One of the trees we came across on our travels in Zimbabwe, is the Baobab tree (Adansonia digitata), also known as the cream of tarter tree, which is a very unusual looking tree. These trees are normally found at altitudes below 600m, in hot dry regions. Once the tree loses its leaves, about the beginning of winter, the baobab looks like an upside down tree, with its roots in the air.
Some legends say that God planted the tree upside down – it was first planted in the Congo Basin, where it complained of the wet, so God removed it to another area, where it complained of the cold. Annoyed by the tree’s discontent, God took it up and threw it into the hot dry regions of Africa, where it landed upside down and has stayed like that ever since.
In March this year, the baobabs still had leaves, so though not as ugly, they still look very impressive with their knobbly bark and wide girth, sometimes looking like an old goblin. It is not surprising that there are so many myths and legends surrounding these trees, as they are unlike most other trees, and have been around for such a long time, with stories being passed on from one generation to the next.
The wood is very fibrous, and the trees store a great deal of water, which also means that these trees can live for thousands of years. They have great ‘stamina’ and if the bark is stripped it simply grows again. The bark is used to make fibre mats and baskets, and the bark so removed does not cause any permanent damage to the tree.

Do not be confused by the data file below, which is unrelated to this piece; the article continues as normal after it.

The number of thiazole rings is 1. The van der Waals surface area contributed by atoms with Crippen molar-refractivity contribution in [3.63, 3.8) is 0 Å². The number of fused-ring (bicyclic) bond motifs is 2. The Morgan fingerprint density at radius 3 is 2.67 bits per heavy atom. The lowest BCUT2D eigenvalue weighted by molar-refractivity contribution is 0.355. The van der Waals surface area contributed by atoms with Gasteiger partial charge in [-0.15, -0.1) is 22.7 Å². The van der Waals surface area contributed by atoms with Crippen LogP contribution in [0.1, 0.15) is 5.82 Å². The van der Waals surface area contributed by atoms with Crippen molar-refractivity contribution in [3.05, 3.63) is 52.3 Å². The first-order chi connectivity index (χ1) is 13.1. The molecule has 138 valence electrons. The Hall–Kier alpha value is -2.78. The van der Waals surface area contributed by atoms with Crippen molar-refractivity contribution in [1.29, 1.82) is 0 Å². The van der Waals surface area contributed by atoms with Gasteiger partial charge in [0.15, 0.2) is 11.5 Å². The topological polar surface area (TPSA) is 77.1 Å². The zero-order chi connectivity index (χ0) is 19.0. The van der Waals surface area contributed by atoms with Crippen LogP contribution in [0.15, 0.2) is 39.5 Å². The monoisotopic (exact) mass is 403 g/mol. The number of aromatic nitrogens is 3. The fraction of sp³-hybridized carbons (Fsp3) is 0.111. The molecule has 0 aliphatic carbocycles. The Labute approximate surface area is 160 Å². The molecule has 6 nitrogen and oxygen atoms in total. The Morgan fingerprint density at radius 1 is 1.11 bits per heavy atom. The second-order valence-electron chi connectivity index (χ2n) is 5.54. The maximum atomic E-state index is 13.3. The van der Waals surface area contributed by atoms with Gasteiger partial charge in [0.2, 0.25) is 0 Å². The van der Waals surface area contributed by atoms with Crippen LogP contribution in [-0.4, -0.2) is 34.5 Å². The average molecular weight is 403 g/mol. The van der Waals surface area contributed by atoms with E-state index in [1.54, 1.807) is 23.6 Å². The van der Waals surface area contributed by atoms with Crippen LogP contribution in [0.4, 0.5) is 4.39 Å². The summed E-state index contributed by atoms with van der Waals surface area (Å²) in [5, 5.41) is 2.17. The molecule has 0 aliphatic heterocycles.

Baobab trees can often be found with hollow trunks, and an opening at the side, sometimes the size of a door, and local people use the inside of the tree to store grain from wild animals, or even as shelter in a storm, and bats love to live inside, (which doesn’t make for a very pleasant visit, with the stench of ammonia!) The trees store so much water in the bark that they can help the villagers get water in the dry season, the leaves are rich in vitamin C, and a good substitute for spinach, and can also make good feed for animals, and the fruit and seeds are a good substitute for cream of tartar.
If you visit Victoria Falls in Zimbabwe (one of the 7 natural wonders of the world). then you should definitely visit the famous Big Tree, a few kilometres from the Falls. This tree is about 2000 years old, and its diameter is more than 7 metres. Over the years, many visitors have carved their initials in the tree, (we noticed one dated 1923), and for this reason, and to protect the tree, a fence is now in place – you can look but don’t touch…or carve!
We also came across some wonderful specimens in the Mana Pools National Park – the one above looks like a slightly ‘younger’ tree, maybe 1000 years old!
Finally, the fruit of the baobab, when cracked open, it contains little pods of cream of tartar, the tree is sometimes known as the ‘dead rat tree’, because of the appearance of the fruit….yuk!!